In Luke’s Gospel, it was the place best known where Jesus appeared to His disciples after His death and resurrection. Today, the identity of the village of Emmaus has been largely obscured over the centuries. And while many Bible scholars and researchers have suggested possible locations, the story remains compelling—despite the lack of a commemorative site.

Generally referred to in Hebrew sources to mean “hot spring” or a “spring of salvation,” Emmaus played a critical historic role because of its strategic position. But it was the unforgettable encounter that two men—on a walk from Jerusalem to Emmaus—had with the risen Jesus (Luke 24:13-35) that provides the true context and significance of this ancient town.

Among reasonable sites proposed as the actual location of Emmaus, these are likely possibilities:

Located off the highway which runs between Jerusalem and Tel Aviv, Nicopolis was mentioned in the Greek historical record by the historian Eusebius as the biblical village of Emmaus. Moreso, the historian and priest Jerome had suggested a church having been built in Nicopolis in the house of Cleopas, one of the men who Jesus encountered on the road to Emmaus.

The site has been considered the traditional location of Emmaus since the 4th century, and it is here you can see the ruins of a 12th century church. It is located inside Canada Park, established and named for the Jewish National Fund of Canada (JNF Canada).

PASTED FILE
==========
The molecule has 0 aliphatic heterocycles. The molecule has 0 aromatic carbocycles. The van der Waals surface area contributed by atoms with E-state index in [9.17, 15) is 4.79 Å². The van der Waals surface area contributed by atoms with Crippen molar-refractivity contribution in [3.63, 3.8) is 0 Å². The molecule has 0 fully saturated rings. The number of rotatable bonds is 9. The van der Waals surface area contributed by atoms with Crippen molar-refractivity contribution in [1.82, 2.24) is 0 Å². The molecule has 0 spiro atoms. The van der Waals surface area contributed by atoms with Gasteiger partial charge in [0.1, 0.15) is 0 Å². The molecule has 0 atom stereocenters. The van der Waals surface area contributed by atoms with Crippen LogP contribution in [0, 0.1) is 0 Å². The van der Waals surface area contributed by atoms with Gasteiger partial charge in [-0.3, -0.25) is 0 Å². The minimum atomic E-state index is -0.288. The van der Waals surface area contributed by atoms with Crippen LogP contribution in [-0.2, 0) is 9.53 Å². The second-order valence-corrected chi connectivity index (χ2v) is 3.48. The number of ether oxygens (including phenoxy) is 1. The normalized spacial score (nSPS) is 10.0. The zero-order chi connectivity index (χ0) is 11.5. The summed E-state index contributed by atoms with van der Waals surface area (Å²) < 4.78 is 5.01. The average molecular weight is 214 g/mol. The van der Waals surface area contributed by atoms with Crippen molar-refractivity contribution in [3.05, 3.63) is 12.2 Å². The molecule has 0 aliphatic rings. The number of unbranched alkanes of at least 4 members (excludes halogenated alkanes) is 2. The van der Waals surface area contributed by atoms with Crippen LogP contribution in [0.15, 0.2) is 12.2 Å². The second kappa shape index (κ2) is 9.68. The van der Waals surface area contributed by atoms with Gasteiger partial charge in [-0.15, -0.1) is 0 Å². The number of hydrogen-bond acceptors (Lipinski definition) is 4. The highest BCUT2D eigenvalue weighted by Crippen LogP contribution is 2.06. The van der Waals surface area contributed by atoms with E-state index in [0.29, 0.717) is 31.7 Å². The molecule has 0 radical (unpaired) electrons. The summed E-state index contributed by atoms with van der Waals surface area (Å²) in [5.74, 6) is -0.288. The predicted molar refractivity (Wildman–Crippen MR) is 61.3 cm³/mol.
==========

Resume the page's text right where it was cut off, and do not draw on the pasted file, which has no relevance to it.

Abu Ghosh
Slightly west of Jerusalem on the main road to Jaffa lies the town of Abu Ghosh, the former site of a Crusader church, built in 1140. The church, which has been restored and renamed the Church of the Resurrection, stands today as one of the most pristine examples of Crusader architecture.

Also on the road to Jaffa, west of Jerusalem, is Colonia, favored by contemporary scholars as the most likely location of Emmaus. Adjacent to the modern suburb of Moza, the town of Colonia remains high on the list of possible sites because of its close proximity to Jerusalem and its mention by the renowned historian Josephus as a Roman colony called “Ammaous.”

And while you can easily visit these sites and many others, perhaps the greatest lesson about the elusiveness of Emmaus can be found in Luke’s account of the two men who encountered Jesus:

Then their eyes were opened and they recognized him, and he disappeared from their sight. They asked each other, “Were not our hearts burning within us while he talked with us on the road and opened the Scriptures to us?”
Luke 24:31-32

Experience your own walk to Emmaus on your next trip to Israel.
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